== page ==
MEGHNA CHAKRABARTI: But what does that mean?
LISA GRANFIELD: That I'm just going to keep working and trying to improve my situation. You know, who knows, I mean, maybe I will win the lottery.
MEGHNA CHAKRABARTI: Lisa is anxious about her future, even though she does have some retirement savings. Years ago, she started a small Roth IRA, the health care company she works for now offers a retirement plan where she contributes 3% of her pay. So what has all that amounted to?
LISA GRANFIELD: I can honestly say that I have probably less than $30,000, and I'm 58. I think I probably should be contributing more, but I'm one catastrophic event away from, you know, losing everything I've worked for.
MEGHNA CHAKRABARTI: I keep coming back to this part of our conversation. You hear how much Lisa is wrestling with herself, and she did that almost the entire time we talked. Every time she talked about her financial fears, she'd catch herself.
LISA GRANFIELD: You know, I feel fortunate in so many ways.
MEGHNA CHAKRABARTI: Even as she talked about the real struggle to pay bills.
LISA GRANFIELD: You know, I'm really not that bad off.
MEGHNA CHAKRABARTI: As she talked about her health challenges.
LISA GRANFIELD: There are so many people out in the world who are really struggling.
MEGHNA CHAKRABARTI: Or when she put a brave face on what would happen if she had to stop working.
LISA GRANFIELD: My life is good. It's a beautiful day in Maine.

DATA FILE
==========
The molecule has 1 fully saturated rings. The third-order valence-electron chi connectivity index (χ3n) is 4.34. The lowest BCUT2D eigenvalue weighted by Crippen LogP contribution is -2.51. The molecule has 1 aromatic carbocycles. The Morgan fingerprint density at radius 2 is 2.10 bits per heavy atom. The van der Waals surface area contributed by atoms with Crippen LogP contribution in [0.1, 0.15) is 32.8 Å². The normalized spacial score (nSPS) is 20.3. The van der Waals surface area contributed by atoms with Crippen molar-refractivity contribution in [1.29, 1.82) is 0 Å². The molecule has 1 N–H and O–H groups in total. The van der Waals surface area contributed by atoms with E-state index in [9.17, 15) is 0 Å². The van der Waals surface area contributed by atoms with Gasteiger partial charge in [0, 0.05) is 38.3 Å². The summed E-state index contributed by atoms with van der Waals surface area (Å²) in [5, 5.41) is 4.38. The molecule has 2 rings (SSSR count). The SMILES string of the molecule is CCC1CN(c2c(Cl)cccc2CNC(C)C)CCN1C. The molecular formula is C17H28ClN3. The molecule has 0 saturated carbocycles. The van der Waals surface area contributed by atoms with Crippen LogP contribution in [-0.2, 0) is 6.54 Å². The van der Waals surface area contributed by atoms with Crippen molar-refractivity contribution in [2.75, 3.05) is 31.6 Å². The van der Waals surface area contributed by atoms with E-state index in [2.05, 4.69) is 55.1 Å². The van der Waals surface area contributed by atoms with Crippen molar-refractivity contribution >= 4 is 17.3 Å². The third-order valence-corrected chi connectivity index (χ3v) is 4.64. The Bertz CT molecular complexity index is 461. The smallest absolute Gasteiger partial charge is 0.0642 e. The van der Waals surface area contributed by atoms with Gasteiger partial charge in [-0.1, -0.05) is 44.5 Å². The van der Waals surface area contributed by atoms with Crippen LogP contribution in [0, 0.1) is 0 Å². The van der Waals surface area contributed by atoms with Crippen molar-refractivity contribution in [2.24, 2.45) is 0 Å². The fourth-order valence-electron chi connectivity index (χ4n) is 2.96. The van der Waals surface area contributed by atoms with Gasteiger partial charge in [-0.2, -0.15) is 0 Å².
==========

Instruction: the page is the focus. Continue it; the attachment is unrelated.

MEGHNA CHAKRABARTI: Through it all, she kept chiding herself. That somehow it was her fault for not finding a way to save more for her retirement.
LISA GRANFIELD: I think, oh, my. How could I have been so stupid, really. You know, I mean.
MEGHNA CHAKRABARTI: The system is designed to make people feel bad about themselves. That's how Monique Morrissey, an economist at the Economic Policy Institute, described it to CNBC. And consider what that system is.
Almost 30% of Americans nearing retirement age have no access to a pension or employer retirement plan. 76% of all Americans fear they will not achieve a secure retirement. Everyone privately thinks that they're screwing up, Morrissey added, and yet if everyone is screwing up, then it's clearly a system flaw.
MEGHNA CHAKRABARTI: Nurse Lisa Granfield is living in and trying to navigate that system. So I asked her, how long does she think she'll have to do it? How long will she have to work?
LISA GRANFIELD: You know, barring that I'm disabled or mentally incapacitated somehow, I'm just going to work as long as I can. I keep saying ... I'm just going to, like, go from being a nurse there to being a patient. That's what I tell the girls I work with. And we have some nurses at my facility that are 72 or 73 years old and they're still coming in and taking shifts. God bless them.
In this diary ... we hear from:
Lisa Granfield, of Walpole, Maine.
She's one of the many Americans that we featured in our hour-long discussion about an innovative plan to help close the retirement gap. Listen to that discussion here.
This segment aired on April 6, 2021.